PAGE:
MILWAUKEE (AP) -Get ready for the Los Angeles Angels of Anaheim against the Cleveland Indians of Milwaukee.
Hours after officials at Miller Park agreed to let the snowed-out Indians host the Angels at the Milwaukee Brewers' home stadium, fan interest was ``encouraging'' and ticket sales outpaced tempered expectations.
Brewers spokesman Tyler Barnes said nearly 10,000 tickets total were sold for all three games of the series within the first four hours of availability.
``We still don't have any idea of what to expect but so far we're encouraged,'' Barnes said Monday afternoon.
About 4,000 tickets were sold for each night game - 7:05 p.m. EDT starts on Tuesday and Wednesday - and about 2,000 tickets for Thursday's game scheduled for 1:05 p.m. EDT, Barnes said.
Chris Williams, a Cleveland native who studies finance at Milwaukee's Marquette University, said he felt lucky to have the Indians coming to town.
``I think it'll be really interesting,'' said Williams, 21, as he headed to Miller Park to buy tickets for Tuesday's game. ``Any time I'm able to support my team, I always try to take advantage of it.''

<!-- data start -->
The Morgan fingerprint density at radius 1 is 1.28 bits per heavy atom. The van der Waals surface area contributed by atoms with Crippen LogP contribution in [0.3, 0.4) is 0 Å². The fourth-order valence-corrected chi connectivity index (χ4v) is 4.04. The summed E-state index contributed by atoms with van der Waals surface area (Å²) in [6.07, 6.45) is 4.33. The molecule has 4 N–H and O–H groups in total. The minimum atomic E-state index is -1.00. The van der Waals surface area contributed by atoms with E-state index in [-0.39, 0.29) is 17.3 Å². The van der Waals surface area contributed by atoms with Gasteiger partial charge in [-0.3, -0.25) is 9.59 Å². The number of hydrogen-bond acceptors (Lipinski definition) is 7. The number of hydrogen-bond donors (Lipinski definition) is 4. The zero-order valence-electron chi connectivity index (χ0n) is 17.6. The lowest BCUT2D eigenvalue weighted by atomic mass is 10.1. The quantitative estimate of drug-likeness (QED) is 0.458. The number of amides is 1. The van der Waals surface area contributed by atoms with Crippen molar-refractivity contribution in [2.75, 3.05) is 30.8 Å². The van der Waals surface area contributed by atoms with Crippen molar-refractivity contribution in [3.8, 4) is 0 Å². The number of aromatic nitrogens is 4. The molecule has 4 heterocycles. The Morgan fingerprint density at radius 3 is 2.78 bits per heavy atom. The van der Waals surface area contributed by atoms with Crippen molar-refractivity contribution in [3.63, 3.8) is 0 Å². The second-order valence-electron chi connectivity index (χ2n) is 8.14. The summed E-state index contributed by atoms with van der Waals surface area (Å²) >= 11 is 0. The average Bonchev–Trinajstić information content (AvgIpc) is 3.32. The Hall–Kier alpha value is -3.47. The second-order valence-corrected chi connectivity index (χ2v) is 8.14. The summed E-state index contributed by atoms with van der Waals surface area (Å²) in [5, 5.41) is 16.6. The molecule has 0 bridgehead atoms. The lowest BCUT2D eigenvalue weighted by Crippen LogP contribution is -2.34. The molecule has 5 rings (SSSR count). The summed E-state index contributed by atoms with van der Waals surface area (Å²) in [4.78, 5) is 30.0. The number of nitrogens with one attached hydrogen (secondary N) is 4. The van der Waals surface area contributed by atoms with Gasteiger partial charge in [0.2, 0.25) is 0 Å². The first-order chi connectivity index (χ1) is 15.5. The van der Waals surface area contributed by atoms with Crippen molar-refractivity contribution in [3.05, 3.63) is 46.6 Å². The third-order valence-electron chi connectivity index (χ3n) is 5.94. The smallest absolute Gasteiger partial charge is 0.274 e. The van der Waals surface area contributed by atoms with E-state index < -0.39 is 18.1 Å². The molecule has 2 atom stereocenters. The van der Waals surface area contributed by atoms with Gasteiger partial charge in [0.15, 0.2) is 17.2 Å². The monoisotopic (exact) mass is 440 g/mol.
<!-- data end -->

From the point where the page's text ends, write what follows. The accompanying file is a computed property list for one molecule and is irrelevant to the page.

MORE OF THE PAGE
Tickets for all games and seats will be $10 each. The 9,000 field-level seats will be sold first and loge seats will be available if necessary.
A storm in Cleveland left several inches of snow on the Indians' open-air Jacobs Field.
As the news of the Miller Park series trickled out, local fans seemed intrigued by the idea of watching an Angels-Indians matchup on the Brewers' home turf.
Robin Meyer, a 21-year-old business major at Marquette, said he planned to attend at least one game.
``I'm just a fan of the sport,'' he said. ``I'll be going for the fun of it, for the fun of baseball.''
The Brewers went from the American League to the National League in 1998. The last AL game in Milwaukee was the Brewers' 7-6 victory over the Baltimore Orioles on Sept. 28, 1997, at County Stadium.
Michael Constantine, a University of Wisconsin-Madison student and passionate Brewers fan, planned to attend Wednesday's game.
``Being able to get tickets right behind home plate or right behind the dugout for $10, that's a unique opportunity,'' the 21-year-old Racine native said. ``It's like getting courtside seats at a basketball game for $10.''
It was unclear how revenue from the games would be distributed but Rick Schlesinger, the Brewers' executive vice president of business operations, said he was more concerned with getting the park's operations in order on short notice.
``Let's not worry about cost or the revenue aspect - we'll figure that out after the fact,'' he said Monday. ``At the end of the day we'll do what's appropriate.''
Constantine said he'll root for a good game and low attendance.
``When I first heard about the series, my first thought was, 'Ooh, I'll be able to get a foul ball now,''' he said.

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